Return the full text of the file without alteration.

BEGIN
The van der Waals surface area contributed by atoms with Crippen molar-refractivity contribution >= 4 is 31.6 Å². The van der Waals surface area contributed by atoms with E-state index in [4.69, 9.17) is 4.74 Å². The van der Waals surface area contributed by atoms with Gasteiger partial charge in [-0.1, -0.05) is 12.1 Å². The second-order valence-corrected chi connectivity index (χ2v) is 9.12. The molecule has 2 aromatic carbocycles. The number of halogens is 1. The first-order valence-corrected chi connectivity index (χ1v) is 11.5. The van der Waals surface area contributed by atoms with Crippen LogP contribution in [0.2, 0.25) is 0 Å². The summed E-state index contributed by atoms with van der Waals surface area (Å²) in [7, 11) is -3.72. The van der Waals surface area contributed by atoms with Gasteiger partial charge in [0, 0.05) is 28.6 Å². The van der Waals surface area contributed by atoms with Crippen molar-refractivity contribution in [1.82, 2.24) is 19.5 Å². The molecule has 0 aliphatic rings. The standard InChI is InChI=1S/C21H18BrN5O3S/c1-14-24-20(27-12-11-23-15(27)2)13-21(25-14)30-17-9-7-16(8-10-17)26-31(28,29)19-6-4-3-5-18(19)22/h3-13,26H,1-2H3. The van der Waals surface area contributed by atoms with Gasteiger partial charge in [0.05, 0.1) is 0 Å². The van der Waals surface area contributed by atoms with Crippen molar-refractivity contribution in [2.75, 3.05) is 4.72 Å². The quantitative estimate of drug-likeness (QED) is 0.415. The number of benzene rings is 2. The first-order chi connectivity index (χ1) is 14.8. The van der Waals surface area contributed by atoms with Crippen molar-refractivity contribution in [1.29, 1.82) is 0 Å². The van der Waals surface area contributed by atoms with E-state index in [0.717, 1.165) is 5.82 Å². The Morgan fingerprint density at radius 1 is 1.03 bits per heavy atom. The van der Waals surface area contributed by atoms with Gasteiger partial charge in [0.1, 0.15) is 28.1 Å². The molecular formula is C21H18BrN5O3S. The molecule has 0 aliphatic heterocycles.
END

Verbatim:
The van der Waals surface area contributed by atoms with Crippen molar-refractivity contribution >= 4 is 31.6 Å². The van der Waals surface area contributed by atoms with E-state index in [4.69, 9.17) is 4.74 Å². The van der Waals surface area contributed by atoms with Gasteiger partial charge in [-0.1, -0.05) is 12.1 Å². The second-order valence-corrected chi connectivity index (χ2v) is 9.12. The molecule has 2 aromatic carbocycles. The number of halogens is 1. The first-order valence-corrected chi connectivity index (χ1v) is 11.5. The van der Waals surface area contributed by atoms with Crippen LogP contribution in [0.2, 0.25) is 0 Å². The summed E-state index contributed by atoms with van der Waals surface area (Å²) in [7, 11) is -3.72. The van der Waals surface area contributed by atoms with Gasteiger partial charge in [0, 0.05) is 28.6 Å². The van der Waals surface area contributed by atoms with Crippen molar-refractivity contribution in [1.82, 2.24) is 19.5 Å². The molecule has 0 aliphatic rings. The standard InChI is InChI=1S/C21H18BrN5O3S/c1-14-24-20(27-12-11-23-15(27)2)13-21(25-14)30-17-9-7-16(8-10-17)26-31(28,29)19-6-4-3-5-18(19)22/h3-13,26H,1-2H3. The van der Waals surface area contributed by atoms with Gasteiger partial charge in [0.05, 0.1) is 0 Å². The van der Waals surface area contributed by atoms with Crippen molar-refractivity contribution in [2.75, 3.05) is 4.72 Å². The quantitative estimate of drug-likeness (QED) is 0.415. The number of benzene rings is 2. The first-order chi connectivity index (χ1) is 14.8. The van der Waals surface area contributed by atoms with Crippen molar-refractivity contribution in [1.29, 1.82) is 0 Å². The van der Waals surface area contributed by atoms with E-state index in [0.717, 1.165) is 5.82 Å². The Morgan fingerprint density at radius 1 is 1.03 bits per heavy atom. The van der Waals surface area contributed by atoms with Gasteiger partial charge in [0.1, 0.15) is 28.1 Å². The molecular formula is C21H18BrN5O3S. The molecule has 0 aliphatic heterocycles.